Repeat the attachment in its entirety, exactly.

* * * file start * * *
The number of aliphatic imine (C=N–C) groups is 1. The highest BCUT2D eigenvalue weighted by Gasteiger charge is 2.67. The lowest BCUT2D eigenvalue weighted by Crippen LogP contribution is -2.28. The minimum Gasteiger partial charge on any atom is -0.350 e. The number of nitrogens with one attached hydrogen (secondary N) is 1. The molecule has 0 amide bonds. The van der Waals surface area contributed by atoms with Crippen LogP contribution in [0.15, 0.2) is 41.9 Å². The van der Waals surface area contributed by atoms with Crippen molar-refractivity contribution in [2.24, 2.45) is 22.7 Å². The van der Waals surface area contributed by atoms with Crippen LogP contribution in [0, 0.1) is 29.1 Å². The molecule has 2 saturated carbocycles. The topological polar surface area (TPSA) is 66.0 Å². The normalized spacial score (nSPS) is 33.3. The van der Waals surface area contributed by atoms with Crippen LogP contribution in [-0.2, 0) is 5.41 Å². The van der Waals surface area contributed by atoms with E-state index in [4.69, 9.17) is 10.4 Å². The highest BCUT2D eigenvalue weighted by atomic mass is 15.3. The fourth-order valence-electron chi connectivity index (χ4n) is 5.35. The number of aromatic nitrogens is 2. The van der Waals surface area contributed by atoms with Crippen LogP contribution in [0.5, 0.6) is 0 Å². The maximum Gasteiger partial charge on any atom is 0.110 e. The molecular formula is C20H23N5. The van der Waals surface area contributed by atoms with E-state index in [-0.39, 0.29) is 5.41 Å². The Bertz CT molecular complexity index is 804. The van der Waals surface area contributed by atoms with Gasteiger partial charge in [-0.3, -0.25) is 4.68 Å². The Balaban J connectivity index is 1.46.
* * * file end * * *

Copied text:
The number of aliphatic imine (C=N–C) groups is 1. The highest BCUT2D eigenvalue weighted by Gasteiger charge is 2.67. The lowest BCUT2D eigenvalue weighted by Crippen LogP contribution is -2.28. The minimum Gasteiger partial charge on any atom is -0.350 e. The number of nitrogens with one attached hydrogen (secondary N) is 1. The molecule has 0 amide bonds. The van der Waals surface area contributed by atoms with Crippen LogP contribution in [0.15, 0.2) is 41.9 Å². The van der Waals surface area contributed by atoms with Crippen molar-refractivity contribution in [2.24, 2.45) is 22.7 Å². The van der Waals surface area contributed by atoms with Crippen LogP contribution in [0, 0.1) is 29.1 Å². The molecule has 2 saturated carbocycles. The topological polar surface area (TPSA) is 66.0 Å². The normalized spacial score (nSPS) is 33.3. The van der Waals surface area contributed by atoms with Crippen LogP contribution in [-0.2, 0) is 5.41 Å². The van der Waals surface area contributed by atoms with E-state index in [4.69, 9.17) is 10.4 Å². The highest BCUT2D eigenvalue weighted by atomic mass is 15.3. The fourth-order valence-electron chi connectivity index (χ4n) is 5.35. The number of aromatic nitrogens is 2. The van der Waals surface area contributed by atoms with Crippen LogP contribution in [0.5, 0.6) is 0 Å². The maximum Gasteiger partial charge on any atom is 0.110 e. The molecular formula is C20H23N5. The van der Waals surface area contributed by atoms with E-state index in [-0.39, 0.29) is 5.41 Å². The Bertz CT molecular complexity index is 804. The van der Waals surface area contributed by atoms with Gasteiger partial charge in [-0.3, -0.25) is 4.68 Å². The Balaban J connectivity index is 1.46.